Exciting Revelations from the NACFC 2018 Poster Sessions, Part 1

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by Tré LaRosa |

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NACFC 2018

The 2018 North American Cystic Fibrosis Conference site in Denver. (Photo by Tré LaRosa)

First in a series.

The poster sessions at the North American Cystic Fibrosis Conference (NACFC) in Denver this month included many interesting branches of the wonderful world of CF research. In this column, I’ll share a short overview of an interesting poster from each topic to showcase promising developments.

This is not intended to be comprehensive, as reading over 800 abstracts isn’t feasible. I also don’t pretend to be an expert on all of these topics, so I will briefly discuss the abstracts and why I think they’re relevant. You can view a PDF of the abstracts here.


Correction of CFTR Mutations Using Peptide Nucleic Acids Delivered in Polymeric Nanoparticles in Vitro

  • These scientists show that they can use “peptide nucleic acids delivered in polymeric nanoparticles” to functionally and genetically correct the CFTR mutation ∆F508. Probably more interestingly, they also were able to correct the mutation W1282X, which currently has no therapeutic treatment.
  • Gene editing is a sexy topic right now. The fact that these scientists were able to utilize these peptide nucleic acids as nanoparticles to correct ∆F508 is impressive stuff. But it’s clearly more impressive that they were able to correct the stop mutation W1282X.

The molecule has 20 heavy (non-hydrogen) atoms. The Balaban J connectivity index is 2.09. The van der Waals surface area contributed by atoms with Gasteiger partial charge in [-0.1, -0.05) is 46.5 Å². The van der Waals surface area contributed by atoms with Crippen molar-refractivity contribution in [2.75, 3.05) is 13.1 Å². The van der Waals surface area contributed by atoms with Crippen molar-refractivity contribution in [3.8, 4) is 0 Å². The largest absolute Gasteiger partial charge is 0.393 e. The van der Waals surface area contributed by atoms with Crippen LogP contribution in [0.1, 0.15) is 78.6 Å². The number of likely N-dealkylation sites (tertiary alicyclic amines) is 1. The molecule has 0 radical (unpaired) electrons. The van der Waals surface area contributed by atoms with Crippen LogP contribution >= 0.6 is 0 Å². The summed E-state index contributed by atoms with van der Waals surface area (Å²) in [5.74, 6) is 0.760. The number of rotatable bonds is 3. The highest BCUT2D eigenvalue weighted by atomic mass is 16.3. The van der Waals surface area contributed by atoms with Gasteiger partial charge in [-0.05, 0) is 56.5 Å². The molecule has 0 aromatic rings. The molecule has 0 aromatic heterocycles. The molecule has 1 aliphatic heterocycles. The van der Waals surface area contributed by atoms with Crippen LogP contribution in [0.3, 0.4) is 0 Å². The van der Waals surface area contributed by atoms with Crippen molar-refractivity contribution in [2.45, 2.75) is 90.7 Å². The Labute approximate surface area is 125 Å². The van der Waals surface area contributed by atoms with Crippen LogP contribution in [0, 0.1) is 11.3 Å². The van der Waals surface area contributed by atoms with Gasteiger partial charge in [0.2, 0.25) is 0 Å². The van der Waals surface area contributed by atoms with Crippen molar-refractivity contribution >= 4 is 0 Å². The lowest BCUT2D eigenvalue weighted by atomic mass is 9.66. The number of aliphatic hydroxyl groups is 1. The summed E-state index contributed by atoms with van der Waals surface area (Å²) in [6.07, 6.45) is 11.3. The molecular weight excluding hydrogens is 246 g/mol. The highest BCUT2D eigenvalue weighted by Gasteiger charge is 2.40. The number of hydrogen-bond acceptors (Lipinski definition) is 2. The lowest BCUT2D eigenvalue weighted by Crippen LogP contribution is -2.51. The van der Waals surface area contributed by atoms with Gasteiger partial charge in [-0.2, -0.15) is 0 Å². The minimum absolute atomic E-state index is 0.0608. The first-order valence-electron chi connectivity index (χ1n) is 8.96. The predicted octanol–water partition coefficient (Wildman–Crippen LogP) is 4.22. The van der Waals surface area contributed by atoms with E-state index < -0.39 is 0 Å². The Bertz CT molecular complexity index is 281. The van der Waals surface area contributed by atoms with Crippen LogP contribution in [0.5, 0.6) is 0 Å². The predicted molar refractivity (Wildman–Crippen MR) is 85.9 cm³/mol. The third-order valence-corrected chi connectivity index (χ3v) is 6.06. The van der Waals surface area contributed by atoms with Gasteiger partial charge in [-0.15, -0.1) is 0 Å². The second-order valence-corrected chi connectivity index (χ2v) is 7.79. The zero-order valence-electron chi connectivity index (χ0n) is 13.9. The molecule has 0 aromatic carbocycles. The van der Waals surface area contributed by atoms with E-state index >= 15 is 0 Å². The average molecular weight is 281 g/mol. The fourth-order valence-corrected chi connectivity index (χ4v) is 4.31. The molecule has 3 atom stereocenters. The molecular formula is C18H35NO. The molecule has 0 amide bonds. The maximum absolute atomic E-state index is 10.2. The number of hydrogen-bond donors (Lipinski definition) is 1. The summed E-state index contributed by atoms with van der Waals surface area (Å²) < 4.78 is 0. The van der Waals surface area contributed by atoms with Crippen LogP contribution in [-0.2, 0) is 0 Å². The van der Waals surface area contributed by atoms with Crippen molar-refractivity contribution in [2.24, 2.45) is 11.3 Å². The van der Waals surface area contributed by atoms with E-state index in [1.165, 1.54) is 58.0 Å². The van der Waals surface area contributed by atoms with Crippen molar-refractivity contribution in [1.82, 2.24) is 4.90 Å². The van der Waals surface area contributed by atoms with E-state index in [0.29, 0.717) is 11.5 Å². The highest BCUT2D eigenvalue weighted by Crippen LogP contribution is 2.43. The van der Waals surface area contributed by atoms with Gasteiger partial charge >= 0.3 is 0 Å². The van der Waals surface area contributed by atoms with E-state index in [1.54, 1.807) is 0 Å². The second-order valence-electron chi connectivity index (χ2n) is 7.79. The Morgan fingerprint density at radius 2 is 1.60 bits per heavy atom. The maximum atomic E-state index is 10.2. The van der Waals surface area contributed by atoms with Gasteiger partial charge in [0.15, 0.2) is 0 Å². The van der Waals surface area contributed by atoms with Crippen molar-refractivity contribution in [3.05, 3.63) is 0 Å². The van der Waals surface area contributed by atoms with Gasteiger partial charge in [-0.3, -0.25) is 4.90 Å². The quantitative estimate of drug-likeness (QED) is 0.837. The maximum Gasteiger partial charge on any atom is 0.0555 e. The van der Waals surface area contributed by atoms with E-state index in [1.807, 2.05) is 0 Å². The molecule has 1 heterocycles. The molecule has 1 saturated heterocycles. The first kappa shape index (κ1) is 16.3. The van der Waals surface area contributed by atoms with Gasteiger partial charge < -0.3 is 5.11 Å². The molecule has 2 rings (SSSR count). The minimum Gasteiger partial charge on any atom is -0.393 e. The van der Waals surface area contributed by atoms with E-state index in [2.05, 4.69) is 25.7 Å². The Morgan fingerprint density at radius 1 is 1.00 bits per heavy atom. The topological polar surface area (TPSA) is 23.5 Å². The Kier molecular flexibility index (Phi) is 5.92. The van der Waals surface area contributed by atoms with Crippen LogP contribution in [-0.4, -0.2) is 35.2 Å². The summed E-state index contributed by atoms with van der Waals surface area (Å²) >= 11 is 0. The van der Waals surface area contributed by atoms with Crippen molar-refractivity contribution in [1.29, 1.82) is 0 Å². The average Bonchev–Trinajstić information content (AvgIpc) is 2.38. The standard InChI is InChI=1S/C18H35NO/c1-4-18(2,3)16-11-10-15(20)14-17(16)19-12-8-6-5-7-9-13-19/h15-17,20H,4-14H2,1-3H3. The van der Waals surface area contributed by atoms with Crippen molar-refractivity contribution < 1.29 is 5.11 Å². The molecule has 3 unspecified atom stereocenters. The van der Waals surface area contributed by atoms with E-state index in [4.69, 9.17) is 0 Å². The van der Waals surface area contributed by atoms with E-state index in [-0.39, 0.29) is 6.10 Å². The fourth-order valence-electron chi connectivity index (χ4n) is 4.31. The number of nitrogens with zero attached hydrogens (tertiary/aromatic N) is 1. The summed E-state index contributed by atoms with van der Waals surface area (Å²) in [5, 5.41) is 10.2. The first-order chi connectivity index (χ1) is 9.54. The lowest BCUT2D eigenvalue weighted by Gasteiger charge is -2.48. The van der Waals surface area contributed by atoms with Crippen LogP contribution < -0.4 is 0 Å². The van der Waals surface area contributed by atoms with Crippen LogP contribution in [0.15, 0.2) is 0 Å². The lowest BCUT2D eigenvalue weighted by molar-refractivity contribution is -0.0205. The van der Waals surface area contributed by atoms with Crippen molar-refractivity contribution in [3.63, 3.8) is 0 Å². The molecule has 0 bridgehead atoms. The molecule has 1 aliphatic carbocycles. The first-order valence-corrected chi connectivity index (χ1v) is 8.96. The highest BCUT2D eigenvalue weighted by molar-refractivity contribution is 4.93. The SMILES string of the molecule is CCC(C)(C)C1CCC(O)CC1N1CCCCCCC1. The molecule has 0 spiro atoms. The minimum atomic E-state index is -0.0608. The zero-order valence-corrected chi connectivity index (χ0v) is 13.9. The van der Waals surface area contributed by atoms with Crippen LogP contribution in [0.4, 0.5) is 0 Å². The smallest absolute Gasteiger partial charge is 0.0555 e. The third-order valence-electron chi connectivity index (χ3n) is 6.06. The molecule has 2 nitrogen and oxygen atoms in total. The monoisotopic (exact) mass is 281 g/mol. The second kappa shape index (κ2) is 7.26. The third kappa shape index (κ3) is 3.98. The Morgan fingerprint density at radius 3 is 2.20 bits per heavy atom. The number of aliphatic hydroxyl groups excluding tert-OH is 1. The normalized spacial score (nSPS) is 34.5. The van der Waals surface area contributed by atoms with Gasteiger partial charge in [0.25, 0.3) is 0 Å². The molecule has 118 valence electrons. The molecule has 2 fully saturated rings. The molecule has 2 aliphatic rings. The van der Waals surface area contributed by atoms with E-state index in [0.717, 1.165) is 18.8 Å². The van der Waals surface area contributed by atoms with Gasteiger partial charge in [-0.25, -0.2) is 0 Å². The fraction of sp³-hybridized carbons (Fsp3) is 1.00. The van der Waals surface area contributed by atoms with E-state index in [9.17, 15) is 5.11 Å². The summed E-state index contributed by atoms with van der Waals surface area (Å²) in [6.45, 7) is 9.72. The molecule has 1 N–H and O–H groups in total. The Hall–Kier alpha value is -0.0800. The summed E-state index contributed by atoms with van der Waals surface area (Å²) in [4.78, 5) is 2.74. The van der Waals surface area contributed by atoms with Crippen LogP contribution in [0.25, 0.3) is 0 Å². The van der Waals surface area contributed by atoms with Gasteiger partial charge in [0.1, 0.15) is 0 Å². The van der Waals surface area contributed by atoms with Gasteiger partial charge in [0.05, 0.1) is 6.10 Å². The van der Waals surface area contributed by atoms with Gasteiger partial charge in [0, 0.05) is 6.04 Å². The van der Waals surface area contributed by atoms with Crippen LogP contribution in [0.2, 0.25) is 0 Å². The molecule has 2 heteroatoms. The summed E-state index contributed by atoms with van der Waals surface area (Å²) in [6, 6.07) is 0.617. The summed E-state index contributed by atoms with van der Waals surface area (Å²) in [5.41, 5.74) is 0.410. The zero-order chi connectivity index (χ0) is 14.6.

Airway physiology, pathophysiology, and defense

A Novel Pseudomonas Virulence Factor Responsible for Dysregulated CFTR Trafficking

  • Pseudomonas aeruginosa (Pa) is a gram-negative pathogen responsible for a variety of opportunistic infections” and “has been shown to reduce mucociliary clearance in airway epithelial cells by altering the trafficking of CFTR,” the poster notes.
  • Because Pa is so destructive in CF lungs, it’s clinically relevant. The fact that it downregulates CFTR function is unexpected. I hope this is studied in terms of its relevance to modulator therapy.


Dysregulation of Circadian Rhythm Gene Expression in CF Mice” 

  • This one is pretty simple. Researchers showed that CF mice had dysregulated circadian rhythm, which they believe could possibly explain sleep disturbances in people with CF.

Model systems

Robust Protocol for Gene Editing Human Pluripotent Stem Cells” 

  • Human pluripotent stem cells (hPSCs) offer the opportunity to model “all affected tissues in multi-organ diseases,” which would be a powerful model for CF. Researchers developed a “robust protocol for gene editing hPSCs that should facilitate the production of new ‘in-house’ CF and corrected hPSC lines, expanding the range of tissue-specific models for CF research, and improve CF personalized medicine.”
  • This is so cool to me. If scientists have the ability to genetically edit human pluripotent stem cells, well, that’s incredibly powerful and potentially offers the ability to investigate all sorts of different organ dysfunction in models. Hopefully, this can help develop better therapies.